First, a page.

When I discovered, on a flying visit before an event elsewhere, that Eastside Projects were screening a film featuring dance, I knew I had to come back for a proper look. The film in question was Grace Schwindt’s Only A Free Individual Can Create A Free Society, a recent commission that takes an interview recorded between Schwindt and a left-wing activist as a kind of score for an elaborately staged choreography performed by eleven dancers. The interview explores the interviewee’s experiences of radical left-wing movements in 1960s and ’70s West Germany, before moving on to how his own views on the nature and practice of freedom have developed and found expression since that time.
The choreography borrows liberally from the history of dance, with sequences influenced by classical ballet, modern dance, Tanztheater, and more contemporary minimal experiments. It is performed in a free-standing three-walled stage that appears in various configurations throughout the film. Whatever style the movements are borrowed from, they are performed mechanically and without a trace of expression, with the only interaction or awareness of other performers seeming programmatic and routinised. The dialogue, developed from the afore-mentioned interview, is delivered by the dancers in deadpan monotone, sometimes alone and sometimes in unison, seeming at different times diagetic and non-diagetic. I was never quite sure whether the stage had really been constructed on a hill overlooking a city at night, or whether it was green-screened.
Such extreme stylisation often has the effect of distancing the work from its subject matter, suggesting either that the moment described has now passed or that the experience of it is simply too uncertain or alien to be grasped. Straightforward Brechtian alienation, then? Maybe not: the exhibition notes reference the artist’s “processes of translating language into vivid material”, in which “each element is equally important and should be read together as a melody”. Perhaps the flat, expressionless delivery is therefore intended as a way of distributing intensities evenly across a plane, ensuring the equality among elements that is suggested in the dialogue as a pre-condition for a genuinely free society.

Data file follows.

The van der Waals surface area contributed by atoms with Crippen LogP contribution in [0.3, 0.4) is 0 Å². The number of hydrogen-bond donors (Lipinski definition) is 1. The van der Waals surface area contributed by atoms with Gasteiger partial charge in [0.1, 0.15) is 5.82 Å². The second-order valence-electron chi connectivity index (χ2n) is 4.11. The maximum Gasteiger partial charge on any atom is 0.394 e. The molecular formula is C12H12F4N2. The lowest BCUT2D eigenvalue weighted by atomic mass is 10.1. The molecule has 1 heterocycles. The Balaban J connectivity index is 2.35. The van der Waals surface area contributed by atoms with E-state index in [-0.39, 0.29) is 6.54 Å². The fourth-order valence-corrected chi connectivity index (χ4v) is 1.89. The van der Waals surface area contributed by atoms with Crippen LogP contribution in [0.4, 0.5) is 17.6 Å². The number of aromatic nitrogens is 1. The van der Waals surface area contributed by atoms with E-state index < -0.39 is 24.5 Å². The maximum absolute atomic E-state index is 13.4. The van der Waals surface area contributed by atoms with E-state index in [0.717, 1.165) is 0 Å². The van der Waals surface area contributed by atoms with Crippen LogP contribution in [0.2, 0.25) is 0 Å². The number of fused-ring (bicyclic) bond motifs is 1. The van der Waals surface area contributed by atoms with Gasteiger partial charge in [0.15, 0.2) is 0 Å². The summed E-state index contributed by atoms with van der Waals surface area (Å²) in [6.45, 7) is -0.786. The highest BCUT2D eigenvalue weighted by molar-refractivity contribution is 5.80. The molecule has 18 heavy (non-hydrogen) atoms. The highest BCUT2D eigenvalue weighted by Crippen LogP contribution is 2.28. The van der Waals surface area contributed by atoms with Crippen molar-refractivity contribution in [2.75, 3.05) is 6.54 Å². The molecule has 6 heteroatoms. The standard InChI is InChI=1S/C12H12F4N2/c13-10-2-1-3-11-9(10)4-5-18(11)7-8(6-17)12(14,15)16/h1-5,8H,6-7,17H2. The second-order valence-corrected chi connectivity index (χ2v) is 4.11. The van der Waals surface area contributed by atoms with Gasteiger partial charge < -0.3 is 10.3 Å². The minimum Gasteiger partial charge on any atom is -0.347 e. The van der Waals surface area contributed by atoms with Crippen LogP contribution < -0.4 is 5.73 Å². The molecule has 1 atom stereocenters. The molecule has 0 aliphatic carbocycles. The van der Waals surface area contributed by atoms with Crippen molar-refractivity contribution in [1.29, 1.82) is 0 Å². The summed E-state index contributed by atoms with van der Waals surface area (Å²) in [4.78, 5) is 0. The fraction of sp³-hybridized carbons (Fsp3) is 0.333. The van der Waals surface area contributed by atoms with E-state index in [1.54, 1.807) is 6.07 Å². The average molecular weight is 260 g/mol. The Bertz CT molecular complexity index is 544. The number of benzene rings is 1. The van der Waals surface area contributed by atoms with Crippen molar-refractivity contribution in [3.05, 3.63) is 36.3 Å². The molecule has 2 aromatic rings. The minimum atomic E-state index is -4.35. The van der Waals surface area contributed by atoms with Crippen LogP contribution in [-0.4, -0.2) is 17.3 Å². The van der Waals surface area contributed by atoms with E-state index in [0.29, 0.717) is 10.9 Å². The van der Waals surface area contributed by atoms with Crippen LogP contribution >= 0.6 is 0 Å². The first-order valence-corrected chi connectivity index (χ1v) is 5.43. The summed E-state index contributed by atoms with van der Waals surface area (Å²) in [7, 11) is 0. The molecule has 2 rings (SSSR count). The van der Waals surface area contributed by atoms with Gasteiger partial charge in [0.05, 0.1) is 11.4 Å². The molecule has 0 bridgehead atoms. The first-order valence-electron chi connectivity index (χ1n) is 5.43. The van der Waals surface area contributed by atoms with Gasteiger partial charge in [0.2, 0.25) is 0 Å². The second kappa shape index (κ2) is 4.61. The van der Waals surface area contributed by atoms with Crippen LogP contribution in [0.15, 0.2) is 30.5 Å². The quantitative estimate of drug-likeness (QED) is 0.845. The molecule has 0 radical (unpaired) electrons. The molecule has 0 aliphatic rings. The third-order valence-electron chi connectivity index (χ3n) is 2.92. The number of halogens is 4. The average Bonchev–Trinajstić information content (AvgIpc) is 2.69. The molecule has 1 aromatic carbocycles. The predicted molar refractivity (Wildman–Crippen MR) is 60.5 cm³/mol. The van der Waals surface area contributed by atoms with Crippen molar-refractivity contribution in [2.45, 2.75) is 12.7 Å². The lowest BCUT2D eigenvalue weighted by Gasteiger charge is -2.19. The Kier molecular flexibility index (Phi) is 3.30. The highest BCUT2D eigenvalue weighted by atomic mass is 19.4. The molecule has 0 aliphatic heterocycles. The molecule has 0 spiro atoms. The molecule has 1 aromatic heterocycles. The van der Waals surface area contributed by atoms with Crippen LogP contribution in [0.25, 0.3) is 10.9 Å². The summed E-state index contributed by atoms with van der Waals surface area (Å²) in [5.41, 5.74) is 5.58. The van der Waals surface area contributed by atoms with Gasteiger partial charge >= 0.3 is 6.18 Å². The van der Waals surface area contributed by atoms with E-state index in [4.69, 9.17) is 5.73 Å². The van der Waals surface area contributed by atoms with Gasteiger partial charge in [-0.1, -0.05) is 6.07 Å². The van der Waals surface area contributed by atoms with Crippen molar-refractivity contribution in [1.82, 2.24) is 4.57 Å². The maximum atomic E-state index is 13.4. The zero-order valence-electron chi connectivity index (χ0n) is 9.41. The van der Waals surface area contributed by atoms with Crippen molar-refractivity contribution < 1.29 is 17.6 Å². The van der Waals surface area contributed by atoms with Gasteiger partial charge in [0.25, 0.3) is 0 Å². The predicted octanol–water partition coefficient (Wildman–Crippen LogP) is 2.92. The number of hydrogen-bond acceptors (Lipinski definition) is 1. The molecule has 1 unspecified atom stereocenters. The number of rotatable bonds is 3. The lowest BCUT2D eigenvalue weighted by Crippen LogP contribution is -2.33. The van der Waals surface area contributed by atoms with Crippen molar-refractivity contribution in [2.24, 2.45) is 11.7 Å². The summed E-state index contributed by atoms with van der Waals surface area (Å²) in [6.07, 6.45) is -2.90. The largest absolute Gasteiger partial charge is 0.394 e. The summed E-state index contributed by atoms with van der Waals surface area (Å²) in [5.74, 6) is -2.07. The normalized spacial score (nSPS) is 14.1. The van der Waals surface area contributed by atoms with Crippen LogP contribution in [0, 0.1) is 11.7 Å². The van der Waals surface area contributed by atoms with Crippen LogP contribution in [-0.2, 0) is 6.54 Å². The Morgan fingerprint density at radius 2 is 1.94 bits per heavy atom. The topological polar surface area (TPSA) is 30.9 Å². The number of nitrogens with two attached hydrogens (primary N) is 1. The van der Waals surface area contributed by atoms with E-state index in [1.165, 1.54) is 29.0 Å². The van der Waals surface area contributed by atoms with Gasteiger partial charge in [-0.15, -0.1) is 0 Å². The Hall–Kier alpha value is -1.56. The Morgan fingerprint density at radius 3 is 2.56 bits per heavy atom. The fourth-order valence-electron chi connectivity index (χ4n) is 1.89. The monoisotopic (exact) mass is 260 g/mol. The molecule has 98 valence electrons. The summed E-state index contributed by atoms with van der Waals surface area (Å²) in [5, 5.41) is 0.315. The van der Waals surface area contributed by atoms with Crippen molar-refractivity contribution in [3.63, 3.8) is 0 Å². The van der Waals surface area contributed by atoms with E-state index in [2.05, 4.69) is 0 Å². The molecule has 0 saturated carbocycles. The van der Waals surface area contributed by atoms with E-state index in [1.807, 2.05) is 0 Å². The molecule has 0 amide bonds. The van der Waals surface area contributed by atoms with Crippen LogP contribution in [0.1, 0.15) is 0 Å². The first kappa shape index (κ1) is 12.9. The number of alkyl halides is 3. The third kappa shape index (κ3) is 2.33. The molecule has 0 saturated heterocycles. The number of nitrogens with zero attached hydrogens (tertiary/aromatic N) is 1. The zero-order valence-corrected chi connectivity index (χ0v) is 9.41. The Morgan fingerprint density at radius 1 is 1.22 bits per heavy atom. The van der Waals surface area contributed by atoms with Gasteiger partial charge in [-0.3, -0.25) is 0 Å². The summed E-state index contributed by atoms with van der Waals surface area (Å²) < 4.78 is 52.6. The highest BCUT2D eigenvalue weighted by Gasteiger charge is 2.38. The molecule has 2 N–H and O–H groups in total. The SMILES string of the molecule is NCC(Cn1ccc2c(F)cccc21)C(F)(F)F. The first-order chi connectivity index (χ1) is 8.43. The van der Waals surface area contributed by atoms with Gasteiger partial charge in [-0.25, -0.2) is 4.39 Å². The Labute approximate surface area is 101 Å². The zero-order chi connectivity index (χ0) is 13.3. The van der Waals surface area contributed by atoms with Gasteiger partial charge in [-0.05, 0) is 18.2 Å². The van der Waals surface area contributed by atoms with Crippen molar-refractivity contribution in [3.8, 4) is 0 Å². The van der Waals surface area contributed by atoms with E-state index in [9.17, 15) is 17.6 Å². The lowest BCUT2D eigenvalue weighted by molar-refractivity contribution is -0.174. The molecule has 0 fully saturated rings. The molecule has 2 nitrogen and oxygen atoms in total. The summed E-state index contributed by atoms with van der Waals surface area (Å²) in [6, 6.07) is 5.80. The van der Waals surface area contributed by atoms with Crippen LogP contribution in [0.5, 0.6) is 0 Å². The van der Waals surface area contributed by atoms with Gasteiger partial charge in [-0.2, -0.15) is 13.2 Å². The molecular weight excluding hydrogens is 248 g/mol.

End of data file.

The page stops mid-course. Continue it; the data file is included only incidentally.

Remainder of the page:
The problem, if it is indeed a problem, is that this equality is achieved only through a very high degree of top-down choreographic and directorial control, where every gesture and movement has to be exactly so in order to guarantee evenness of distribution. The level of rigorous training required to function as a vehicle for that control — as a dancer, a set designer, a post-production editor — is also high. The desired equality thus only appears through the central coordination of several regimens or disciplines that impose the constraints of their respective techniques upon the elements being primed for freedom. Perhaps this is Schwindt’s answer to the debate, pointed to by the film’s title and also brought up in the dialogue, regarding the chicken-and-egg problem of whether a free society produces free individuals, or vice-versa: if equality requires submission to a technique and a routine, then it is only to be hoped that the possibility of individual freedom will later follow.
Only A Free Individual Can Create A Free Society closes at Eastside Projects today, but tours in the UK, Germany and Canada throughout 2014 and into 2015.